Wilkes is famous for an exchange with the Prime Minister in which the latter said Wilkes would die either of the pox or hanging, and Wilkes replied, “That depends on whether I embrace Your Lordship’s mistress or Your Lordship’s Principles.” It should be noted that just as being a slave-owner was the norm among Southern planters of that era (including Jefferson and Washington), being a rake was the norm for 18th Century British high society (something William Hogarth targeted in some of his art). That was the era of the Hellfire Club, which may have been the organization Anniel mentioned.

      • Kung Fu Zu Kung Fu Zu says:

        being a rake was the norm for 18th Century British high society

        This carried on and reached its height in George IV. His brother was not quite as bad, but it was his niece Victoria and her era which changed things. Most Americans’ concept of the British is based on the mores of and traditions established in the last 25 years of the 19th century.

        I believe the saying, “drunk as a lord” comes from the time of Hogarth and the drinking of tea was seen as a remedy against the rampant drinking of the time. The British Tea came about sometime around the middle of the 1800’s as I recall.

        • Timothy Lane says:

          Being drunk was associated at least as much with the lower class due to the availability of cheap gin. “Drunk for a penny, dead drunk for tuppence.” Hogarth had a pair of works contrasting the moderate drinking of beer by middle-class types and drunkenness on gin by the poor.

          • Kung Fu Zu Kung Fu Zu says:

            Being drunk was associated at least as much with the lower class due to the availability of cheap gin

            True enough. What is the name of that famous picture, “Gin Lane”?

            The reformers pushed drinking tea on both the upper and lower classes. Of course, once the lords gave an example, it was somewhat easier to get the plebs to follow suit.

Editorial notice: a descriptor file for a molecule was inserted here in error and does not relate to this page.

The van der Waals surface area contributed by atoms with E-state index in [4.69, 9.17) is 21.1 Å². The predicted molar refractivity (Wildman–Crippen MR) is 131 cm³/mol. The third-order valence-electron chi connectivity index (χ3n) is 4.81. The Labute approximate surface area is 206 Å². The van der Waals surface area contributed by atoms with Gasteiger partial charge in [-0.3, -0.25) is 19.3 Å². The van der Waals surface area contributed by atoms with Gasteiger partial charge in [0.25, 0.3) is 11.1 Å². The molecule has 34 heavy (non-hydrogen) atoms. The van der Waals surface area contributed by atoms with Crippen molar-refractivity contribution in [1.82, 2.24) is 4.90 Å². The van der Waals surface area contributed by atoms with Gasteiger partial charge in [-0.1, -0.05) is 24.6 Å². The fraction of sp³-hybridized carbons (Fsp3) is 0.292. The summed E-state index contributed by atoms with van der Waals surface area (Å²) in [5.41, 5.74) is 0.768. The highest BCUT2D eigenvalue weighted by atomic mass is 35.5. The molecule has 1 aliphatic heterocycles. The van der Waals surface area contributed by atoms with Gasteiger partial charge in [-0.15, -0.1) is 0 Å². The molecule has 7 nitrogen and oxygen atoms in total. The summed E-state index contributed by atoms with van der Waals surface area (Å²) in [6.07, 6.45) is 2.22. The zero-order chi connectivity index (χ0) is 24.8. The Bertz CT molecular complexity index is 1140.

The whole Victorian era was one big reformation of public and private morals.

            • Brad Nelson Brad Nelson says:

              I don’t know if this link will work, but here’s Hogarth’s Gin Lane. A rather remarkable drawing at first glance.

              I have a confession to make. I would have gladly joined in and become an official rake if my inhibitions were lower than they are now. Honesty requires I say this. I would have made a great hound. I would have likely died from syphilis — my brains eventually oozing out my ears — but what a way to go.

              Or let’s just say I would have loved to have a full apprenticeship in being a rake. But there’s another side of that, and you see that so vividly captured in the black and white painting or drawing (I can’t tell which). You become a low beast eventually. Most proscriptions regarding sexual morality likely have this in mind.

              I’m still available if it’s not too late to enroll in Rake University. And I suppose that Vanity cover would work nicely alongside Hogarth’s Gin Lane.

              Here’s a hi-res view of a portion of it. It looks possibly like it’s an engraving.

              Oddly, here’s the image reversed…and the type still reads right. I’m not sure what somebody has done.

              • Timothy Lane says:

                I notice they also have his counterpart, “Beer Street”. My collection of Hogarth includes discussion of each piece. It notes that Beer Street is generally prosperous (though the pawn shop isn’t doing so well), whereas Gin Lane is mostly poor (except the pawn shop, where a carpenter is pawning his tools, and the gin shops). The folk of Beer Street are basically sober people taking a pleasant break, whereas those in Gin Lane are dead drunk — such as the woman too soused to notice (or maybe care) her baby falling toward the street below.

  4. Anniel says:

    Talk about “True Confessions.” Somehow I don’t think any of you guys would make good “rakes.” You think too much, and I don’t picture any of you as “out of control” in any sense of the word. But thank heavens for Queen Victoria or how much more lost Great Britain would be.

    I think my thing with Mike Lee is I want his every word to be sterling, no ifs, ands or buts. Mike Lee said it, it must be so. Ah, well, maybe fudging it is a better story. When he was on Rush today, I heard Mark Steyn talk about fudging things. He doesn’t like it either so I’m in great company.